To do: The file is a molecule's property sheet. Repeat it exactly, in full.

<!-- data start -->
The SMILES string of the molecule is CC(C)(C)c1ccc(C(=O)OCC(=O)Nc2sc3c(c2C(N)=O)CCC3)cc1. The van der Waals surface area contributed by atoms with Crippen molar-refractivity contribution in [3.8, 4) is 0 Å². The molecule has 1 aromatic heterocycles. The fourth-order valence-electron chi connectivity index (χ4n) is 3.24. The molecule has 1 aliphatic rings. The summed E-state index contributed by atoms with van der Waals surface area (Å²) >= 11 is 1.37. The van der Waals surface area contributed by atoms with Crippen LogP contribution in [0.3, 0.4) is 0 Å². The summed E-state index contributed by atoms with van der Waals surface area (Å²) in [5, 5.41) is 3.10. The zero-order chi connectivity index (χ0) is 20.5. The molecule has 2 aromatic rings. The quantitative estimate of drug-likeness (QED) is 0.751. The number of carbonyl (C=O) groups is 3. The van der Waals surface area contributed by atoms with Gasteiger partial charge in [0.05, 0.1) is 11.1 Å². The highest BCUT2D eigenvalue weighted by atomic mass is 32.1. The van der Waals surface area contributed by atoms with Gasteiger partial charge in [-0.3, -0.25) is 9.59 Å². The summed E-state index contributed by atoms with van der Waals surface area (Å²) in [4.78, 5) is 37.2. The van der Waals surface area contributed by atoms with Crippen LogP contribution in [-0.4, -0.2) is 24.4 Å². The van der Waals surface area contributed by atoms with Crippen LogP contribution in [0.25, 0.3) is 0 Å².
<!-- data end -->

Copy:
The SMILES string of the molecule is CC(C)(C)c1ccc(C(=O)OCC(=O)Nc2sc3c(c2C(N)=O)CCC3)cc1. The van der Waals surface area contributed by atoms with Crippen molar-refractivity contribution in [3.8, 4) is 0 Å². The molecule has 1 aromatic heterocycles. The fourth-order valence-electron chi connectivity index (χ4n) is 3.24. The molecule has 1 aliphatic rings. The summed E-state index contributed by atoms with van der Waals surface area (Å²) >= 11 is 1.37. The van der Waals surface area contributed by atoms with Crippen LogP contribution in [0.3, 0.4) is 0 Å². The summed E-state index contributed by atoms with van der Waals surface area (Å²) in [5, 5.41) is 3.10. The zero-order chi connectivity index (χ0) is 20.5. The molecule has 2 aromatic rings. The quantitative estimate of drug-likeness (QED) is 0.751. The number of carbonyl (C=O) groups is 3. The van der Waals surface area contributed by atoms with Gasteiger partial charge in [0.05, 0.1) is 11.1 Å². The highest BCUT2D eigenvalue weighted by atomic mass is 32.1. The van der Waals surface area contributed by atoms with Gasteiger partial charge in [-0.3, -0.25) is 9.59 Å². The summed E-state index contributed by atoms with van der Waals surface area (Å²) in [4.78, 5) is 37.2. The van der Waals surface area contributed by atoms with Crippen LogP contribution in [-0.4, -0.2) is 24.4 Å². The van der Waals surface area contributed by atoms with Crippen LogP contribution in [0.25, 0.3) is 0 Å².